We had started our learning day taking five minutes to review safety procedures in the building. Later during the tour of the amazing APM training facilities, we had taken five to put on our personal protective equipment (PPE) to get near their mega GE turbines. Their commitment to safety at all times prompted me to share with you my five takeaways from our workshop for reliable work that will also deliver safety:

  1. Prepare and plan your work. This quote from President Lincoln reminds us of the importance of preparation to get the job done right:

Give me six hours to chop down a tree and I will spend the first four sharpening the axe.” ― Abraham Lincoln

Induction Heating and Ultrasound for Safety

  1. Torches, rosebuds, and oil baths are not safe methods to heat your bearings, as they will almost surely result in burns and damage your bearings. Instead, consider heating your bearings and other workpieces using safe induction heating. It’s a clean, faster, and more accurate method, whether in the shop or in the field and best of all, safe!
  2. Electrical faults are dangerous! Taking five to reduce personal injury by adding ultrasound to inspect your electrical systems for arcing, tracking and corona is the best work safety practice.
  3. Also, use ultrasound to detect dangerous leaks such as gas and ammonia before you step in there and breathe it in.
  4. Protect your assets, both people and equipment, by implementing the following five steps along with precision maintenance technologies:
  • Stop and think about the potential dangers associated with the job.
  • Look for and identify any hazards.
  • Assess the risk; consider any possible risk of damage or injury.
  • Control hazards by implementing suitable control measures to reduce the risk.
  • Monitor hazards to successfully mitigate the likelihood of injuries or damages as you work.

Further, I found this information about “Take 5 for Safety” that you may find useful for your facility:

The above-listed Take 5 Safety checklist is a tool used to identify health and safety hazards before starting work at a site. Performing health and safety checks using the take 5 procedure (Stop, Look, Assess, Control, and Monitor) helps workers and contractors mitigate exposure to injury hazards and health risks.

Source: SafetyCulture

Click here if you missed and want to read my previous safety post: Heaven can wait! Safety first. Always lock-out and tag-out your machines.

by Ana Maria Delgado, CRL

There are four condition indicators RMS, Max RMS, PEAK, and Crest Factor. Easy to explain and use, it can give you an overview of an assets health with just one reading.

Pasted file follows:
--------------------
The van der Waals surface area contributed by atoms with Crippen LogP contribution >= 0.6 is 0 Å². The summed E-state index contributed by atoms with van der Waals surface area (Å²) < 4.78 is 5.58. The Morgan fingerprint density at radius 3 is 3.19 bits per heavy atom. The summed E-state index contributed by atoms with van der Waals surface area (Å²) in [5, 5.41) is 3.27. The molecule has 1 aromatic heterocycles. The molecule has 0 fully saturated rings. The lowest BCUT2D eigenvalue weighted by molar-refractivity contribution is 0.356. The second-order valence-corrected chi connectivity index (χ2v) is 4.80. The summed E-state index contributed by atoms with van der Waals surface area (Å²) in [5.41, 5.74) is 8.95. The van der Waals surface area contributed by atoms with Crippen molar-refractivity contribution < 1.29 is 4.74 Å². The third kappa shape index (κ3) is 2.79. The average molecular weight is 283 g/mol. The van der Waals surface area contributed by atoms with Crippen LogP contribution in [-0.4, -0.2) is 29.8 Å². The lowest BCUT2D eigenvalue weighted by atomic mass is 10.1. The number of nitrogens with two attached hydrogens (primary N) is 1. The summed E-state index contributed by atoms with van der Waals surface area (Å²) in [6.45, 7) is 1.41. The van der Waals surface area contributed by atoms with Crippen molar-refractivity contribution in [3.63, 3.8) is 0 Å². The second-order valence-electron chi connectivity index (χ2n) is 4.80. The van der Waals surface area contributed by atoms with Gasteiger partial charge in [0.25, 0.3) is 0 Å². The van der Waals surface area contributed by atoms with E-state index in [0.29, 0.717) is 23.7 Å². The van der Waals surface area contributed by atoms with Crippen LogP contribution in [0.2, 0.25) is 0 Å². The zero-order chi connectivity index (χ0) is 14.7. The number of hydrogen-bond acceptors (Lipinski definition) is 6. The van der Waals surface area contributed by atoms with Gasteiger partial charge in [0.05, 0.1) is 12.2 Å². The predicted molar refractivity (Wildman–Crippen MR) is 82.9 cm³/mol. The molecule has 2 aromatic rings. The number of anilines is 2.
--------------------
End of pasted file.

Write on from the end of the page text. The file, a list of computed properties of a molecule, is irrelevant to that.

Ultrasound Four Condition Indicators
Let’s go over them in more detail:
  1. RMS – use it to indicate trends in friction levels (lubrication, stage 1&2 bearing failure)
  2. Max RMS – use it to indicate ultrasound signal stability (steam traps, chain drives, flexible couplings, linear bearings)
  3. PEAK – use it to indicate impacting (shift from stage 2 to stage 3 bearing failure, fatigue, gear mesh, broken gear teeth)
  4. Crest Factor – use it to correlate the relationship between friction and impacting on any asset (perfect for VFDs!!)
Here are some ways in which these condition indicators can be applied. They can be combined as follows:

Friction & Rubbing:

  • Gas & Valve Leak – RMS
  • Lubrication – RMS
  • Steam Trap – RMS & Max RMS (+Peak for flash steam)

Impacting:

  • Bearing, Gears – Peak & RMS (+Crest Factor)

Cavitation:

  • Cavitation – Peak

 

Check out our SDT 200, 270, and 340 featuring the four condition indicators to detect, trend and analyze ultrasound and vibration.

by Diana Pereda

Why Lubricate?

It seems a simple question, yet when asked, the answers are not always similar, or simple.

Some say, “to fight friction” and that is true. We do add grease to an asset’s moving parts to reduce friction. But there’s more to it than that.

Lube Tech Greasing Bearings with LUBExpert

Some say, “to reduce heat” and that is also true. The right amount of lubricant does help keep moving parts from getting too hot. But some lube techs, thinking more is better, take it to the extreme. They add more grease — thinking they are doing good — and instead choke the machine’s ability to disperse heat.

Over Lubricated Machine

The real reason to lubricate assets is to form separation between surfaces. This logic applies to not only motor bearings. The pistons in an engine, chains on a chain drive, gears in a reducer, even linear bearings that do not rotate, but slide back and forth. The primary purpose to lubricate physical assets is to keep moving surfaces from coming into contact with each other. Because when they do, failure modes are initiated, and lifecycle is shortened.

Lubricated Assets

Friction is a force which opposes movement between surfaces. Friction increases wear between surfaces, increases system temperature, and dramatically increases power consumption. The right amount, and type of lubricant creates a thin film between two surfaces. For as long as that film is maintained, it protects the asset from wear and heat while allowing it to produce in an energy efficient way.

Some lubricants offer the additional benefit of controlling corrosion. They contain additives which prevent rust from acid and water attacks.

Over Lubricated Components

Grease must be kept free of contaminants, but the very nature of the thickener allows it to pick up dust and grit. Proper storage is therefore crucial, and clean grease applied properly can actually shield machines from the ingress of contaminants.

The science of lubrication continues to evolve for over 4000 years. But the principles remain the same; to maintain separation of two or more surfaces, thus prolonging the reliability of the entire asset.

We welcome you to read the previous blog in this series, “Three Myths About Greasing Bearings.”

Download our Oil & Grease Storage Best Practices for more tips to help outline the best practices for proper lubrication storage.

by Diana Pereda